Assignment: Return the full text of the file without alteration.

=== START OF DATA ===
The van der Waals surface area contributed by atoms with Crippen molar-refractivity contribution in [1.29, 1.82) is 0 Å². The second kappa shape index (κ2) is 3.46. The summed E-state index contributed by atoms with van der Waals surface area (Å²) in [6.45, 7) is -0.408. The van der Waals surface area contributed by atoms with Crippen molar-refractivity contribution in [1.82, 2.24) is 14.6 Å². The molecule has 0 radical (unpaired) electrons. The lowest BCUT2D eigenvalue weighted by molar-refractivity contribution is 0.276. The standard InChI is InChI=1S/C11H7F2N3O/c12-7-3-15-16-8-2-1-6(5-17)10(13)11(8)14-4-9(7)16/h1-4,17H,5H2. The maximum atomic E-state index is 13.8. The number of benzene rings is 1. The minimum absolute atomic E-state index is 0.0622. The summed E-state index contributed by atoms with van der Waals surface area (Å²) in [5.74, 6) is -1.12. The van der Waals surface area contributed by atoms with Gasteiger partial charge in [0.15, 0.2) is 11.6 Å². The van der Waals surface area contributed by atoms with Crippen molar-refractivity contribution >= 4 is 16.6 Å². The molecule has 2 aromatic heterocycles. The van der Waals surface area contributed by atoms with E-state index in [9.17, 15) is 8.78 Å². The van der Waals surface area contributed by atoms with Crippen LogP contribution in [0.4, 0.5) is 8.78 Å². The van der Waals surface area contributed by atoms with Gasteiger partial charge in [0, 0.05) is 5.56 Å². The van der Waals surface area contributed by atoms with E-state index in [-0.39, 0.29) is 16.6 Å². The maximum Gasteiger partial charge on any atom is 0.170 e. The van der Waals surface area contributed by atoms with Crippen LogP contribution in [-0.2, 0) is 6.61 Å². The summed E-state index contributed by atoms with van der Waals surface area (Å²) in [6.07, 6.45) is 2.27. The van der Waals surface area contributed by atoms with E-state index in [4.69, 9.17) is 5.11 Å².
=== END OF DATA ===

The van der Waals surface area contributed by atoms with Crippen molar-refractivity contribution in [1.29, 1.82) is 0 Å². The second kappa shape index (κ2) is 3.46. The summed E-state index contributed by atoms with van der Waals surface area (Å²) in [6.45, 7) is -0.408. The van der Waals surface area contributed by atoms with Crippen molar-refractivity contribution in [1.82, 2.24) is 14.6 Å². The molecule has 0 radical (unpaired) electrons. The lowest BCUT2D eigenvalue weighted by molar-refractivity contribution is 0.276. The standard InChI is InChI=1S/C11H7F2N3O/c12-7-3-15-16-8-2-1-6(5-17)10(13)11(8)14-4-9(7)16/h1-4,17H,5H2. The maximum atomic E-state index is 13.8. The number of benzene rings is 1. The minimum absolute atomic E-state index is 0.0622. The summed E-state index contributed by atoms with van der Waals surface area (Å²) in [5.74, 6) is -1.12. The van der Waals surface area contributed by atoms with Gasteiger partial charge in [0.15, 0.2) is 11.6 Å². The van der Waals surface area contributed by atoms with Crippen molar-refractivity contribution >= 4 is 16.6 Å². The molecule has 2 aromatic heterocycles. The van der Waals surface area contributed by atoms with E-state index in [9.17, 15) is 8.78 Å². The van der Waals surface area contributed by atoms with Crippen LogP contribution in [0.4, 0.5) is 8.78 Å². The van der Waals surface area contributed by atoms with Gasteiger partial charge in [0, 0.05) is 5.56 Å². The van der Waals surface area contributed by atoms with E-state index in [-0.39, 0.29) is 16.6 Å². The maximum Gasteiger partial charge on any atom is 0.170 e. The van der Waals surface area contributed by atoms with Crippen LogP contribution in [-0.2, 0) is 6.61 Å². The summed E-state index contributed by atoms with van der Waals surface area (Å²) in [6.07, 6.45) is 2.27. The van der Waals surface area contributed by atoms with E-state index in [4.69, 9.17) is 5.11 Å².